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Import-LocalizedData

Updated: December 3, 2014

Applies To: Windows PowerShell 4.0

Import-LocalizedData

Imports language-specific data into scripts and functions based on the UI culture that is selected for the operating system.

Syntax

Parameter Set: Default
Import-LocalizedData [[-BindingVariable] <String> ] [[-UICulture] <String> ] [-BaseDirectory <String> ] [-FileName <String> ] [-SupportedCommand <String[]> ] [ <CommonParameters>]




Detailed Description

The Import-LocalizedData cmdlet dynamically retrieves strings from a subdirectory whose name matches the UI language set for the current user of the operating system. It is designed to enable scripts to display user messages in the UI language selected by the current user.

Import-LocalizedData imports data from .psd1 files in language-specific subdirectories of the script directory and saves them in a local variable that is specified in the command. The cmdlet selects the subdirectory and file based on the value of the $PSUICulture automatic variable. When you use the local variable in the script to display a user message, the message appears in the user's UI language.

You can use the parameters of Import-LocalizedData to specify an alternate UI culture, path, and file name, to add supported commands, and to suppress the error message that appears if the .psd1 files are not found.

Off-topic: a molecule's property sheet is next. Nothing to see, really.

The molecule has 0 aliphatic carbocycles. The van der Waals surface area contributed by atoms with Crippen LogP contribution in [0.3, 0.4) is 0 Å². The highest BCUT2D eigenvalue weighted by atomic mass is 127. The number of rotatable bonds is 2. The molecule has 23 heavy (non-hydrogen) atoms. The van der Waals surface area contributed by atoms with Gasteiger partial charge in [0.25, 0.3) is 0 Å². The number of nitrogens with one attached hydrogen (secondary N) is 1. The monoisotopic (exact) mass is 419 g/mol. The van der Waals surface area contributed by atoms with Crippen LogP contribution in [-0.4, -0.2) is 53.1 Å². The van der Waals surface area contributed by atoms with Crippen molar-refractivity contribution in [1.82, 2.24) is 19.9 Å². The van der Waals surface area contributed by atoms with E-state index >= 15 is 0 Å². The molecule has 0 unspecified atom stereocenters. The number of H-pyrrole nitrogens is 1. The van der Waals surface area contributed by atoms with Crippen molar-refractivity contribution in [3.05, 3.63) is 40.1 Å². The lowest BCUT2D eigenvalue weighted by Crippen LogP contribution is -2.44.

The Import-LocalizedData cmdlet supports the script internationalization initiative that was introduced in Windows PowerShell 2.0. This initiative aims to better serve users worldwide by making it easy for scripts to display user messages in the UI language of the current user. For more information about this and about the format of the .psd1 files, see about_Script_Internationalization (http://go.microsoft.com/fwlink/?LinkID=113262).

Parameters

-BaseDirectory<String>

Specifies the base directory where the .psd1 files are located. The default is the directory where the script is located. Import-LocalizedData searches for the .psd1 file for the script in a language-specific subdirectory of the base directory.


Aliases

none

Required?

false

Position?

named

Default Value

Script directory

Accept Pipeline Input?

false

Accept Wildcard Characters?

false

-BindingVariable<String>

Specifies the variable into which the text strings are imported. Enter a variable name without a dollar sign ($).